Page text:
When we bought our present house there was no need for flood insurance because the house is near the top of a hill and all entrances into the house faced away from the downward slope. Natural flooding would never reach us…..except maybe on a Noah-Ark scale. Yes, we could get water damage inside from a broken water pipe, but otherwise, our house is not floating away anytime soon.
The exception is Frankie’s house. It does face the downward slope. Really, I hadn’t given it all that much thought.
Greg did install a water grate on the upward side so water would not get under his house and sweep it away.
Still, we overlooked that front door positioned at ground level. Hurricane Lee would point out this error in thinking.
Hurricanes this far in land (Birmingham is half way up state from the coast) usually brings several days of 24 hour rain with no stop that results in flooding. We’ve never been worried.
Yesterday, during the second day of non-stop rain, seeing Frankie outside on the lawn did catch my attention. He grazed in one spot for a while but soon walked back toward his house. A couple hours later, I ventured out in the pouring rain to check on him.
Frankie was sitting next to his house during a down pour. Not only that, but Frankie blocked water behind him like a damn.
“Frankie!” I say. “Get in your house!” I proceed to drag him toward his front door. All the water building up behind him gushed past him and ran ankle-deep over me.
“Crap,” I say, which isn’t far from the truth since the water has been soaking in sulcata poop for two days. Kneeling down in the rushing Frankie-poop river water, I shove Frankie into his house. I return to my house dripping wet from rain and soaked in Frankie-poop water. I go clean up.
No other thought passes my mind about Frankie until post dinner when the temperature outside starts dropping below 75º F. I consider that I should turn on Frankie’s heat pad in his house.
I get outside to the backyard and find Frankie sitting next to his house again. “Frankie!” I yell.
This time I notice as I push him in his door that water and poop is running out of his front door. I open his house (it’s still raining), lift the inner lid and see a inch of poop-water in Frankie’s house.
“Ah, crap.” And I am right, again.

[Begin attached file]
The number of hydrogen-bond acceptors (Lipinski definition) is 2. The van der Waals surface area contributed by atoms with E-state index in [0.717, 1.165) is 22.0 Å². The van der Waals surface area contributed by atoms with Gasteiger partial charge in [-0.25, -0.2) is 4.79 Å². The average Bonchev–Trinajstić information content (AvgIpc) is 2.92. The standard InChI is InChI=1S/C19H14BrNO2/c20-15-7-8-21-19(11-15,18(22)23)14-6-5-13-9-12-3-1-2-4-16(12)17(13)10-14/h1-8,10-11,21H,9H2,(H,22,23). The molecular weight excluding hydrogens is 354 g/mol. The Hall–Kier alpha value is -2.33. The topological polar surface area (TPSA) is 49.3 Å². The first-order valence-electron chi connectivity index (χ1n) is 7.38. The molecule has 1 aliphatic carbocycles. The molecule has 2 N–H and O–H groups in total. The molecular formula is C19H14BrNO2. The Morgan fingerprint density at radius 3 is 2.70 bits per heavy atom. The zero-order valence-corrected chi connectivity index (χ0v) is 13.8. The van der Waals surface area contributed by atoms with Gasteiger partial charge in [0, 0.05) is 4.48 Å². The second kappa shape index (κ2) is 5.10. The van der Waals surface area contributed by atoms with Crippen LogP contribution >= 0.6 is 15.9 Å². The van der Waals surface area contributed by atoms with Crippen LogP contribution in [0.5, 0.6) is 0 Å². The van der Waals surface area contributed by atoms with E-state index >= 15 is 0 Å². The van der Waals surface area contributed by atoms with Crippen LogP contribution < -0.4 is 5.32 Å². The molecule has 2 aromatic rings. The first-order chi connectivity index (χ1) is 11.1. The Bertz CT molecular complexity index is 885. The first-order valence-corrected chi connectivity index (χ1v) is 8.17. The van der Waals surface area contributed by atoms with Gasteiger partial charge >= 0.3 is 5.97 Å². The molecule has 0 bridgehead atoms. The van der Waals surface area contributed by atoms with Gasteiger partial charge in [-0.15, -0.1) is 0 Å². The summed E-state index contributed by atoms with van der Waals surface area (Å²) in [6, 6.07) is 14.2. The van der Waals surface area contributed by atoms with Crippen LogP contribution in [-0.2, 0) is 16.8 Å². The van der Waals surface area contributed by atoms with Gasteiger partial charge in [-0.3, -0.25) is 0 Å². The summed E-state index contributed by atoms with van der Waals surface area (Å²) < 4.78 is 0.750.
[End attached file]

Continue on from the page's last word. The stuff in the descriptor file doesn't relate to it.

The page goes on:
No wonder he didn’t want to stay in his enclosure. This is a week’s worth of poop completely soaked in rain. He didn't want to sit shell-deep in poop water.
Facing the facts, I retrieve the purple pooper scooper to muck out his house (yes, it is still raining). On my knees, I scrape water and poop from the back of his enclosure to the front of the enclosure. The poop exits out the door but the water flows back inside.
Outside I spy that rain around Frankie’s house is backed up from debris, poop, leaves and rocks. I abandon the inside and go to outside to muck debris away from his house.
Then I notice that Greg’s water grate on the side of Frankie’s house is backing up. I go around the other side and the emitter is not draining. I pull the whole emitter off the drain pipe and buckets of poop and debris gush out over my shoes, legs and hands. Within a few moments the only thing draining is rain water. At least the clog is gone.
Sometimes I wonder why I bother to shower at all.
I finish clearing debris from all around Frankie’s enclosure so water drains away from his front door and into back into the yard. Time to finish mucking out his house.
Starting from the back and scraping toward the front, I move poop-water toward the exit. The muck splashes all over me and my arms are covered in it.
Eventually all the muck and water is pushed out of Frankie’s enclosure. Now it is time to push Frankie back inside. And I do. He drags more muck so I have a bit more to clean out.
Frankie does not want to sit on a damp floor (I don’t blame him). I take my wet, filthy, poop-covered self inside my house to fetch newspapers. When I return Frankie is half way out of his house again. I push him back inside. I muck out what he’s dragged in.
Newspapers are set down all over and Frankie is dragged over. I place more newspapers around him. Frankie is dried with a towel to make him more comfortable.
Tucked in his nearly dry enclosure, his heat pad slowly warming up, Frankie is finely satisfied he will not be floating in water. Still, I block his front door so he stays inside and maybe keep some more rain from coming in.
I check again that all water is flowing nicely around his enclosure and not being blocked or diverted into his house.
About this time, Greg starts banging on the window trying to get my attention. I start yelling that I can’t hear him over the rain which is coming down in buckets. I give him the “one moment” hand signal and head into the house.
“What?!” I ask.
“You need to get in the house.” He replies, rather irritated.
Yikes! Are we under a tornado warning?”
“No,” he says, “You don’t need to be standing out there in the cold rain.”
Once again, Frankie proves that 1.) Anything can happen with a sulcata around, 2) I can’t think of everything so must be prepared for anything, and 3) the possibilities of Frankie stories is endless